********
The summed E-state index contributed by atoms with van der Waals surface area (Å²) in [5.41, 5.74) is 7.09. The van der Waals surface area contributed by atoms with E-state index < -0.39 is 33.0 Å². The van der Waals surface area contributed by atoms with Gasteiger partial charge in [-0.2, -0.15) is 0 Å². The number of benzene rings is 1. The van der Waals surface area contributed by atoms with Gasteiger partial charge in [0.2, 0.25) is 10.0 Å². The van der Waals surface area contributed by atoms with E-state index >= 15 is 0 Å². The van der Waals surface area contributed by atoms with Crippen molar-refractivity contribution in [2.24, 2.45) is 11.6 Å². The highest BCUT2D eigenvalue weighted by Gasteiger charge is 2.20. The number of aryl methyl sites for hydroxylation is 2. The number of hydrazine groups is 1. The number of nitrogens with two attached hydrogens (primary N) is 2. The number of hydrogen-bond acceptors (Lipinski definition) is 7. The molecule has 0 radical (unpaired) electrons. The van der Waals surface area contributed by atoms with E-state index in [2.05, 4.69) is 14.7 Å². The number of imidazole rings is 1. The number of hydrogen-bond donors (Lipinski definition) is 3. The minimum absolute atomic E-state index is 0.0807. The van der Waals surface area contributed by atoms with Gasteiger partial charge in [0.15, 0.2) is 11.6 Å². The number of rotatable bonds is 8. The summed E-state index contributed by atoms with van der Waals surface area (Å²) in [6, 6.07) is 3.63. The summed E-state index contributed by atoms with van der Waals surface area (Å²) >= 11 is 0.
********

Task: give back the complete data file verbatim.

The summed E-state index contributed by atoms with van der Waals surface area (Å²) in [5.41, 5.74) is 7.09. The van der Waals surface area contributed by atoms with E-state index < -0.39 is 33.0 Å². The van der Waals surface area contributed by atoms with Gasteiger partial charge in [-0.2, -0.15) is 0 Å². The number of benzene rings is 1. The van der Waals surface area contributed by atoms with Gasteiger partial charge in [0.2, 0.25) is 10.0 Å². The van der Waals surface area contributed by atoms with E-state index >= 15 is 0 Å². The van der Waals surface area contributed by atoms with Crippen molar-refractivity contribution in [2.24, 2.45) is 11.6 Å². The highest BCUT2D eigenvalue weighted by Gasteiger charge is 2.20. The number of aryl methyl sites for hydroxylation is 2. The number of hydrazine groups is 1. The number of nitrogens with two attached hydrogens (primary N) is 2. The number of hydrogen-bond acceptors (Lipinski definition) is 7. The molecule has 0 radical (unpaired) electrons. The van der Waals surface area contributed by atoms with E-state index in [2.05, 4.69) is 14.7 Å². The number of imidazole rings is 1. The number of hydrogen-bond donors (Lipinski definition) is 3. The minimum absolute atomic E-state index is 0.0807. The van der Waals surface area contributed by atoms with Gasteiger partial charge in [0.15, 0.2) is 11.6 Å². The number of rotatable bonds is 8. The summed E-state index contributed by atoms with van der Waals surface area (Å²) in [6, 6.07) is 3.63. The summed E-state index contributed by atoms with van der Waals surface area (Å²) >= 11 is 0.